Machine Learning & Big Data Blog

How To Group, Concatenate & Merge Data in Pandas

4 minute read
Walker Rowe

In this tutorial, we show how to group, concatenate, and merge Pandas DataFrames. (New to Pandas? Start with our Pandas introduction or create a Pandas dataframe from a dictionary.)

These operations are very much similar to SQL operations on a row and column database. Pandas, after all, is a row and column in-memory data structure. If you’re a SQL programmer, you’ll already be familiar with all of this. The only complexity here is that you can join by columns in addition to rows.

Pandas uses the function concatenation—concat(), aka concat. But it’s easier to understand if you think of these are inner joins (intersection) and outer joins (union) of sets, which is how I refer to it below.

(This tutorial is part of our Pandas Guide. Use the right-hand menu to navigate.)

Concatenation (Outer join)

Think of concatenation like an outer join. The result is the same.

Suppose we have dataframes A and B with common elements among the indexes and columns.

Now concatenate. It’s not an append. (There is an append() function for that.) This concat() operation creates a superset of both sets a and b but combines the common rows. It’s not an inner join, either, since it lists all rows even those for which there is no common index.

Notice the missing values NaN. This is where there are no corresponding dataframe indexes in Dataframe B with the index in Dataframe A.

For example, index 3 is in both dataframes. So, Pandas copies the 4 columns from the first dataframe and the 4 columns from the second dataframe to the newly constructed dataframe. Similarly, index 5 is in Dataframe B but not Dataframe A for columns 1,2, 3. So those columns are marked as missing (NaN).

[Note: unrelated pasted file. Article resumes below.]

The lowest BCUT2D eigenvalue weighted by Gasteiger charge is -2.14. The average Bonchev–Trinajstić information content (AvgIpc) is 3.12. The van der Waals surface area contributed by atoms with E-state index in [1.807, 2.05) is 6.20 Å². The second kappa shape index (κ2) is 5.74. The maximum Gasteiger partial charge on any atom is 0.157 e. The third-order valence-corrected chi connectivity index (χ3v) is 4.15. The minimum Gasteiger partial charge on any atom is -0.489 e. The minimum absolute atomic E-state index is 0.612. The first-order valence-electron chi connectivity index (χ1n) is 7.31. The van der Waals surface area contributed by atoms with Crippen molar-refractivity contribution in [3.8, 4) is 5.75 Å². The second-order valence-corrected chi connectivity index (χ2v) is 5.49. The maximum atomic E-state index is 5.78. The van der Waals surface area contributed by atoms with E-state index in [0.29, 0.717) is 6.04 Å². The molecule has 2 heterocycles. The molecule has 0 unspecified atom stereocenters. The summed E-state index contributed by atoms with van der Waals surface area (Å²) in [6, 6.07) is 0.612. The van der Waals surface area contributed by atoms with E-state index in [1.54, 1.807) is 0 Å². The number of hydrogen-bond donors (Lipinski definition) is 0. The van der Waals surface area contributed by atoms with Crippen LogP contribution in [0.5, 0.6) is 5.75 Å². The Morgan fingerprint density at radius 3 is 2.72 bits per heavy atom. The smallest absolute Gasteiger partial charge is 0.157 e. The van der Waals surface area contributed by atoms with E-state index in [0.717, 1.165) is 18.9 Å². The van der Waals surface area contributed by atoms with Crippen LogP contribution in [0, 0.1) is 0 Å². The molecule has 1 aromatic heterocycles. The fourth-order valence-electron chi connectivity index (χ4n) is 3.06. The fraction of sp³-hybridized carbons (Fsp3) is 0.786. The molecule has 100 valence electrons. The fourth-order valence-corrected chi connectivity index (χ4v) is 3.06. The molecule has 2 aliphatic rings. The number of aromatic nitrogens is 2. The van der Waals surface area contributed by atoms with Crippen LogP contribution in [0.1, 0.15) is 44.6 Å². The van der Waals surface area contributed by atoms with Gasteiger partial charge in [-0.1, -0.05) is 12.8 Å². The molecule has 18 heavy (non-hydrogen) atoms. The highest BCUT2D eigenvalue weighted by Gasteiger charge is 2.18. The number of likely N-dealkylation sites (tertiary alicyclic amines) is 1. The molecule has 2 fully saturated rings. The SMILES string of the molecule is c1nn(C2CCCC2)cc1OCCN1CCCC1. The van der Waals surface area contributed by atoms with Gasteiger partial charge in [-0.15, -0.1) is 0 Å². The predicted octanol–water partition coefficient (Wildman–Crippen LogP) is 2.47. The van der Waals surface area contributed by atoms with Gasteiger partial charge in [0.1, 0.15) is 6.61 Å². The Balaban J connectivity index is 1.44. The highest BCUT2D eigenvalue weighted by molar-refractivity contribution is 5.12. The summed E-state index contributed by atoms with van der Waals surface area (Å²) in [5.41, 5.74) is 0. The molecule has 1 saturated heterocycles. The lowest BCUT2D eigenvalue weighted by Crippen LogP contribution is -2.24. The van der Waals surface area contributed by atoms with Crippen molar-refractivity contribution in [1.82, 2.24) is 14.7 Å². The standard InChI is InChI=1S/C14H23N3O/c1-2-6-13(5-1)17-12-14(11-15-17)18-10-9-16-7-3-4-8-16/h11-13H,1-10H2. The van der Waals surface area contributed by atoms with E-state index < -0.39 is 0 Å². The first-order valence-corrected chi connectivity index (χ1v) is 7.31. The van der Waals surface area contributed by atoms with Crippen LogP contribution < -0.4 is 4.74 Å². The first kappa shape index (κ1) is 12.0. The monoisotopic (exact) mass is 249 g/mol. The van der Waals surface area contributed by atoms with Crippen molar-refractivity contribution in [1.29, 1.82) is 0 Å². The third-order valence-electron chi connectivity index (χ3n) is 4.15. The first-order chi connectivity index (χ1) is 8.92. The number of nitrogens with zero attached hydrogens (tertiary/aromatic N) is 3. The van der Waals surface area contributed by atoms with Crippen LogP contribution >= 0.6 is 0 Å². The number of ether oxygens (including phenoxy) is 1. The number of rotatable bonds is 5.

a = pd.DataFrame({'column1': ['A', 'C', 'D', 'E'],
'column2': ['F', 'G', 'H', 'I'],
'column3': ['J', 'K', 'L', 'M'],
'column4': ['N', 'O', 'P', 'Q']},
b = pd.DataFrame({'column3': ['R', 'S', 'T', 'U'],
'column5': ['V', 'W', 'X', 'Y'],
'column6': ['Z', 'α', 'β', 'υ'],
'column7': ['σ', 'χ', 'ι', 'κ']},
result = pd.concat([a, b], axis=1)

Results in:

Outer join

Here we do an outer join, which, in terms of sets, means the union of two sets. So, all rows are added. An outer join here does not create the intersection of common indexes. But still, for those for which the column does not exist in the set of all columns the value is NaN. That has to be the case since not all columns exist for all rows. So, you have to list all of them but mark some of them as empty.

result = pd.concat([a, b], join='outer')

Inner join along the 0 axis (Row)

We can do an inner join by index or column. An inner join finds the intersection of two sets.

Let’s join along the 0 axis (row). Only indices 3 and 4 are in both dataframes. So, an inner join takes all columns from only those two rows.

result = pd.concat([a, b], axis=1,join='inner')

Inner join along the 1 axis (Column)

Column3 is the only column common to both dataframe. So, we concatenate all the rows from A with the rows in B and select only the common column, i.e., an inner join along the column axis.

result = pd.concat([a, b], axis=0,join='inner')


A merge is like an inner join, except we tell it what column to merge on.

Here, make the first column name (i.e., key value in the dictionary) some common name “key”. Then we merge on that.

a = pd.DataFrame({'key': ['A', 'C', 'D', 'E'],
'column2': ['F', 'G', 'H', 'I'],
'column3': ['J', 'K', 'L', 'M'],
'column4': ['N', 'O', 'P', 'Q']},
b = pd.DataFrame({'key': ['C', 'D', 'T', 'U'],
'column5': ['V', 'W', 'X', 'Y'],
'column6': ['Z', 'α', 'β', 'υ'],
'column7': ['σ', 'χ', 'ι', 'κ']},
result=pd.merge(a, b, on='key')

The resulting dataframe is the one which has a common key value from the array key=[].You see that only C and D are common to both data frames.


This simply appends one dataframe onto another. Here is a Series, which is a DataFrame with only one column. The result is all rows from Dataframe A added to Dataframe B to create Dataframe C.

import pandas as pd


Here is another operation familiar to SQL programmers.

The GroupBy operation is on a single dataframe. We group the values from the column named key and sum them.

a=pd.DataFrame({"key": ["a", "b", "c","a", "b", "c"] ,
"values": [1,2,3,1,2,3]})

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About the author

Walker Rowe

Walker Rowe is an American freelancer tech writer and programmer living in Cyprus. He writes tutorials on analytics and big data and specializes in documenting SDKs and APIs. He is the founder of the Hypatia Academy Cyprus, an online school to teach secondary school children programming. You can find Walker here and here.